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Studies ordered for proposed hotels
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Plans for the construction of two hotels at the southwest corner of Mitchell and Service roads prompted city officials last week to order traffic and noise studies.

The city's planning staff is processing a development application for the Ceres Gateway Center which includes plans for two hotels totalling 162 rooms and 25,000 square feet of retail space in multiple pads.

Apparently no specific users have been proposed for the lodges, said Mayor Anthony Cannella.

Senior Planner Tom Westbrook said the Ogden project includes a gas station, a pad for a fast food restaurant and two restaurant style pads "but at this time none of those users of those potential developments have been identified."

One restaurant pad is being planned for 5,000 square feet and the other 5,500 square feet. Westbrook said those sizes are "more in line with an Applebee's or Chilis, those types of square footages. But I stress they have not identified the actual users, just getting pads ready for them.

"They may have done some marketing already and may have some deals. But they are not required to reveal and they haven't."

As part of the environmental review required for the development, the city has to conduct a traffic and noise study. On Tuesday, Nov. 13 the Ceres City Council hired Fehr & Peers to conduct the traffic study for $34,875.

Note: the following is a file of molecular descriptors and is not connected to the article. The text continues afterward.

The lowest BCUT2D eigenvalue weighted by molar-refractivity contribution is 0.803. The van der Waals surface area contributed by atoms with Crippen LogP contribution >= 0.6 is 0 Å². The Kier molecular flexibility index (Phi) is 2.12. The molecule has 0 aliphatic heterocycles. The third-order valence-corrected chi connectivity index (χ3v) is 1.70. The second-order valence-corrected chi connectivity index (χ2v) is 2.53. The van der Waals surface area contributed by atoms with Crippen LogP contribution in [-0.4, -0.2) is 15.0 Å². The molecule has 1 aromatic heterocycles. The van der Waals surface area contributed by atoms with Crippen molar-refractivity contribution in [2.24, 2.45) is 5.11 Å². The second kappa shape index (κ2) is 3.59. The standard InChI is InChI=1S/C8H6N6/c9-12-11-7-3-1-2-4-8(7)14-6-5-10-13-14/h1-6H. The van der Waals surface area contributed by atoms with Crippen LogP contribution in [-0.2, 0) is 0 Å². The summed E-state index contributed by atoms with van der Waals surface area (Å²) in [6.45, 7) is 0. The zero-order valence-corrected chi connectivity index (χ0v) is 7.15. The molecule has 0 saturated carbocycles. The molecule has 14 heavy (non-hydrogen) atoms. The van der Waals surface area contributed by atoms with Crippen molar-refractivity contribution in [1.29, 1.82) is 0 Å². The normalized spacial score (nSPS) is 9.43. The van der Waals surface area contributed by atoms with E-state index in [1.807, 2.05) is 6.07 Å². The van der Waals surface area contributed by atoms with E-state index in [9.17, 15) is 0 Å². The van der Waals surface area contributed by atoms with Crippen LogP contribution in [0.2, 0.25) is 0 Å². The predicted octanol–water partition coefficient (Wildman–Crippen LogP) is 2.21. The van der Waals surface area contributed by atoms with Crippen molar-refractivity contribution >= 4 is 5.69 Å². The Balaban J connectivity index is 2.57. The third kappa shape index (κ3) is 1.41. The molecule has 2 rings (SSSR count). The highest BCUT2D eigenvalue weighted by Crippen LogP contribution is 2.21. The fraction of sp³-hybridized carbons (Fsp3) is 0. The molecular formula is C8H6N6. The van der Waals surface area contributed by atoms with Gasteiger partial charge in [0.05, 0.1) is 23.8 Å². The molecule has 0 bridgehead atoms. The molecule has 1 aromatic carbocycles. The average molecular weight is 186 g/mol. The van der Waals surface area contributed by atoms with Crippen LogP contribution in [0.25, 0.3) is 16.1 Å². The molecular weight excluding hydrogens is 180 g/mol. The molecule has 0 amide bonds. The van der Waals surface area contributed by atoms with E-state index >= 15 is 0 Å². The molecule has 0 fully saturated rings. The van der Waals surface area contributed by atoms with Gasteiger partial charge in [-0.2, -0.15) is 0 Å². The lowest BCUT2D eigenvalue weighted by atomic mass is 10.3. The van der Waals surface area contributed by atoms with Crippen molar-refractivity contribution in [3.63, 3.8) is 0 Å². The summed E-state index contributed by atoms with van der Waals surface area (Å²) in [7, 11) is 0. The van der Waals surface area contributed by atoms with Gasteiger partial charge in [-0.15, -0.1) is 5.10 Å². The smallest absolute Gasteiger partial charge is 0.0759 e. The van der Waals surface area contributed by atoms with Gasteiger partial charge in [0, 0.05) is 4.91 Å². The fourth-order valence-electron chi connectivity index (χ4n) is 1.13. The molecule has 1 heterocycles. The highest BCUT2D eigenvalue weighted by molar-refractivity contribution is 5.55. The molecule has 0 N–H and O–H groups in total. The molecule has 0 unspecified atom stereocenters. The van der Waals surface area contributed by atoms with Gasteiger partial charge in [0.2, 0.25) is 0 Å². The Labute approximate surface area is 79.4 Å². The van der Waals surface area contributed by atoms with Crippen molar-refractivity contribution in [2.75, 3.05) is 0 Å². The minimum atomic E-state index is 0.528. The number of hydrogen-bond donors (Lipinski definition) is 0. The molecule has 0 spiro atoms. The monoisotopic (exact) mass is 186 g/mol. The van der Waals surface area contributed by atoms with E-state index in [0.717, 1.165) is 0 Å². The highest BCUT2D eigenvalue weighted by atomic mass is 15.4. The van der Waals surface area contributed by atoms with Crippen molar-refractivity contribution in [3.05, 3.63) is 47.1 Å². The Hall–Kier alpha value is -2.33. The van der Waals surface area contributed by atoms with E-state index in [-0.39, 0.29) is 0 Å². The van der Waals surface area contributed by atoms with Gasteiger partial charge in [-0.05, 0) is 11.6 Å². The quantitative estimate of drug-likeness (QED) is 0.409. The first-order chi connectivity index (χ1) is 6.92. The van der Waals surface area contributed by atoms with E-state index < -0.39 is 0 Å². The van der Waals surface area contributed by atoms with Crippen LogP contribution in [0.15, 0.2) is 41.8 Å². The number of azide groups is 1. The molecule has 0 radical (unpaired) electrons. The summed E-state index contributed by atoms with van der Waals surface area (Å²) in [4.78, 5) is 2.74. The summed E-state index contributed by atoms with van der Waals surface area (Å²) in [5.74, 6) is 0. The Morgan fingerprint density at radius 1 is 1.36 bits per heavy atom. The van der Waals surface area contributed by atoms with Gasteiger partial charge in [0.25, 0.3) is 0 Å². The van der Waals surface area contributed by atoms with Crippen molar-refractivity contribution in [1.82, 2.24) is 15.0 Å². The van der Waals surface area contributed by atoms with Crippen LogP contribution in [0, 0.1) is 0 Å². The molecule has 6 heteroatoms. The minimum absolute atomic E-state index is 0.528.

The noise study is being conducted by Bollard Acoustical Consultants of Auburn at a cost of $5,800.

Westbrook said the project wraps around two existing houses that sit at the corner of Service and Mitchell. Westbrook said ultimately the city expects that those houses will be sold and leveled for future commercial development.

The proposed project is south of the proposed Wal-Mart Supercenter proposed in Mitchell Ranch Center. Development is being pursued by Regency Center, a Florida based development company. The city has ordered environmental and economic impact reports on the 304,192 square feet shopping center totalling on the 26 acres at the northwest corner of Mitchell and Service roads. The Supercenter would occupy about 208,172 square feet as the anchor of the center with approximately 36,167 square feet of grocery sales.

The city expects the report to be before the City Council by April 2008.

Besides studying how the development would affect traffic, noise, air pollution and other environmental factors, the study has an economic component. Specifically, the city wants to know what may happen if Wal-Mart abandons its existing store at Mitchell and Hatch roads. Siebe said it's a common sense conclusion that Wal-Mart may be unable to operate two stores in Ceres, which has a population of 41,000.

Bay Area Economics (BAE) is studying the economic impacts of the proposal. Recent court decisions regarding mega stores have called cities to do a complete economic impact study to assess the fallout from Wal-Mart Supercenter's entries into California.

One task will be to determine how retailers are already faring in Ceres and area by observing customer traffic, vacancy levels in specific shopping centers and any urban decay. The study also must focus on any new commercial projects on the drawing board. BAE will also evaluate sales tax data tracked by the state Board of Equalization. The disposal income of residents, the level of sales leakage to other communities.